Many lenders and several companies, which figure in the Reserve Bank of India’s (RBI) second list for the resolution of non-performing assets (NPAs) are reportedly lobbying with the central bank for more time even as the deadline of December 13 nears. If debt resolution is not finalised by then, the 28 firms in the list will end up in the National Company Law Tribunal (NCLT) for the next step in the insolvency process. At that point, banks will have to provide for losses up to 50 per cent of the loan value, hitting their earnings. This, in turn, will adversely affect their profitability, which is already under stress as more and more NPAs have been formally recognised over the past few years. Apart from the fear of higher NPA provisioning, there are several other reasons – sometimes even contradictory – that have been put forward by the bankers as well as the firms, which face initiation of the insolvency process.
In some cases, banks want an extension of the deadline as no major progress has been made on debt resolution. In other cases, more time is being asked for because the resolution process has reached an advanced stage of completion. Some others such as the Indian Chamber of Commerce (ICC) have written to the RBI, requesting an extension of the deadline to March 31, 2018 on the ground that the Insolvency and Bankruptcy Code (IBC), under whose aegis these proceedings are being conducted, is a new code and banks need more time to understand the provisions. It is also being argued that finding a bilateral solution to the NPA problem is a better alternative than bankruptcy of firms and its likely impact on unemployment.
Lenders also say the Ordinance amending the insolvency code practically debars a whole host of entities – in particular, the original promoters – from taking part in the resolution process. This has disrupted the debt-resolution process and, consequently, more time is required as greater clarity emerges about the impact of the Ordinance. Some banks, which have NPAs lower than Rs 5,000 crore in individual entities, have also pointed towards the RBI’s intention of coming out with separate guidelines for such NPAs.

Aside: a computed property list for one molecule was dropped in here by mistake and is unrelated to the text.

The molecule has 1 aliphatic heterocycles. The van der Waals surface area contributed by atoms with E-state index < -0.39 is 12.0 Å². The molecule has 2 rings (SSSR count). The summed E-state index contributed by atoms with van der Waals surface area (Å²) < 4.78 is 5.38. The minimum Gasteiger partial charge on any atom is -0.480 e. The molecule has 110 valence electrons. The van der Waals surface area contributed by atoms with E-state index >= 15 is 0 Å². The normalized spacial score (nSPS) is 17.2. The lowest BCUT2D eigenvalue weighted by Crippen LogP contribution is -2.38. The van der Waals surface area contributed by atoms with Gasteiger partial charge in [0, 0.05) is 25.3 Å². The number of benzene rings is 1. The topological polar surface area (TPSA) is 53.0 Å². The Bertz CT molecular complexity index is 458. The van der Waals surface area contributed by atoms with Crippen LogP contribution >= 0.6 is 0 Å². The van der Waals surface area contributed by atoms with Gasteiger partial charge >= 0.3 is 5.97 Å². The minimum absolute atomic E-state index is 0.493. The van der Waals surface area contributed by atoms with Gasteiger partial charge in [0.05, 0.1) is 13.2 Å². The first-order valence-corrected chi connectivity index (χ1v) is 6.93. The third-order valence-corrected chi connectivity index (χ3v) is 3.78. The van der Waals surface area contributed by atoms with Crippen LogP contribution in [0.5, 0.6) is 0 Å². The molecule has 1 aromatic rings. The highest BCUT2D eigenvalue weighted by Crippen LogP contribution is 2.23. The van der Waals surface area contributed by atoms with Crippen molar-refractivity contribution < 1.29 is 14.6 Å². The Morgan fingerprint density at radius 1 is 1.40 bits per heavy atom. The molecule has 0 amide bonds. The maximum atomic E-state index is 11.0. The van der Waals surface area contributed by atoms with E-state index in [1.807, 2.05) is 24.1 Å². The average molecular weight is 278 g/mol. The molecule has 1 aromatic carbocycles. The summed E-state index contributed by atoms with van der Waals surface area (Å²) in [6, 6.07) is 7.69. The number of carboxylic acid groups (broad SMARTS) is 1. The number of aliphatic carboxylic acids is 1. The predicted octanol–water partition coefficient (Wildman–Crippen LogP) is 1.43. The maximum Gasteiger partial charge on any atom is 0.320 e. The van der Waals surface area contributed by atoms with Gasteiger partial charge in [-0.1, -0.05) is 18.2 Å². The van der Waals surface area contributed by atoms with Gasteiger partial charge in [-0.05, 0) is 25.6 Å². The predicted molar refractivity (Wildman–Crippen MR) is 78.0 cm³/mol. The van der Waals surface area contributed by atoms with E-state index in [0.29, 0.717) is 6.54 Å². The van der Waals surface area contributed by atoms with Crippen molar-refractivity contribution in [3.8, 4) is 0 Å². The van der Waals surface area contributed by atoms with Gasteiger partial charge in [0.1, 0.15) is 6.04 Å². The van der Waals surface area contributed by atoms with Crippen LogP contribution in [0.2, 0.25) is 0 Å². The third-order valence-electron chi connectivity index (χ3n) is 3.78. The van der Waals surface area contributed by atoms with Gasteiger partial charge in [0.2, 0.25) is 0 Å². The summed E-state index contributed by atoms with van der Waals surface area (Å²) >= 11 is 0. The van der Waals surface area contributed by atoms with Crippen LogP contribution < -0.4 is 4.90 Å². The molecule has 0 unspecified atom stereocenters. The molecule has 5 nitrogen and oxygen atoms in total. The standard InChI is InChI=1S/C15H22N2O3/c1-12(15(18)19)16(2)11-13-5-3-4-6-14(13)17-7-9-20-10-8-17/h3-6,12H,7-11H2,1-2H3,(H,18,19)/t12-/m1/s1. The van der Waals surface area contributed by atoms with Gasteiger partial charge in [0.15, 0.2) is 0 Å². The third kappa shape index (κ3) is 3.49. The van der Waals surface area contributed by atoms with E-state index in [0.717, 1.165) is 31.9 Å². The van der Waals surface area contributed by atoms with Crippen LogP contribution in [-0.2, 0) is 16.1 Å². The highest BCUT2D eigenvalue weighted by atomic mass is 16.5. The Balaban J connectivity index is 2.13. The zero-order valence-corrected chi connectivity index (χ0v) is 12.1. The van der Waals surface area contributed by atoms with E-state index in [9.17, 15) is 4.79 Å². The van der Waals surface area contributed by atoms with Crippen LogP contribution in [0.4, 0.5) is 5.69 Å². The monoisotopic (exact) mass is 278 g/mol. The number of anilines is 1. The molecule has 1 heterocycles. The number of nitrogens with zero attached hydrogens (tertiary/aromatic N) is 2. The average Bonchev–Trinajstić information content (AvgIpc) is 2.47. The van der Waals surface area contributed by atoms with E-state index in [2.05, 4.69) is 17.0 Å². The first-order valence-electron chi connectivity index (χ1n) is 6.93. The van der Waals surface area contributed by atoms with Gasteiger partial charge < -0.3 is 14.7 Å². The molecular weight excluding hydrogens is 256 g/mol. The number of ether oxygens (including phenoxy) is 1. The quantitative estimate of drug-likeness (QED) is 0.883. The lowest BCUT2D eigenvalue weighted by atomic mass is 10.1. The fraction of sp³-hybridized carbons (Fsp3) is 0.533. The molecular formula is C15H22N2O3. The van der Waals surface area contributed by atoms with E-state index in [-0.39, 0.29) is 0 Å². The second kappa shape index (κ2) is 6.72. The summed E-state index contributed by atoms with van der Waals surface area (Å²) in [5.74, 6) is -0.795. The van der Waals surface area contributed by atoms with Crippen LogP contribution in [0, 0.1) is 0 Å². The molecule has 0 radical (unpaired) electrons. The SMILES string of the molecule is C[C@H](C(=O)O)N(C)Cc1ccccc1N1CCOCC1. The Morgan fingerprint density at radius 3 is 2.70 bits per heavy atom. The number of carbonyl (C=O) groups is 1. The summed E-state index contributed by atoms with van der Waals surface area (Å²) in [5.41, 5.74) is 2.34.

However valid these excuses may appear on the surface, the fact is that an extension of the deadline is not warranted. It is more likely to set a bad precedent for the future and open up the RBI to problems of moral hazard by providing it with the discretionary power to tweak common norms and deadlines to suit one firm or bank over another. The regulator should be seen to be fair and not be party to arbitrary tweaks to established norms, putting a question mark over the sanctity of the entire process. In any case, extending the deadline at this stage would be unfair to the RBI’s first list of 12 big companies, which account for 25 per cent of the total NPAs. Lastly, the IBC was put in place after several attempts at resolving NPAs failed. The central idea, and indeed its chief merit, was to provide a time-bound and speedy resolution of bad debt. That goal should not be undermined.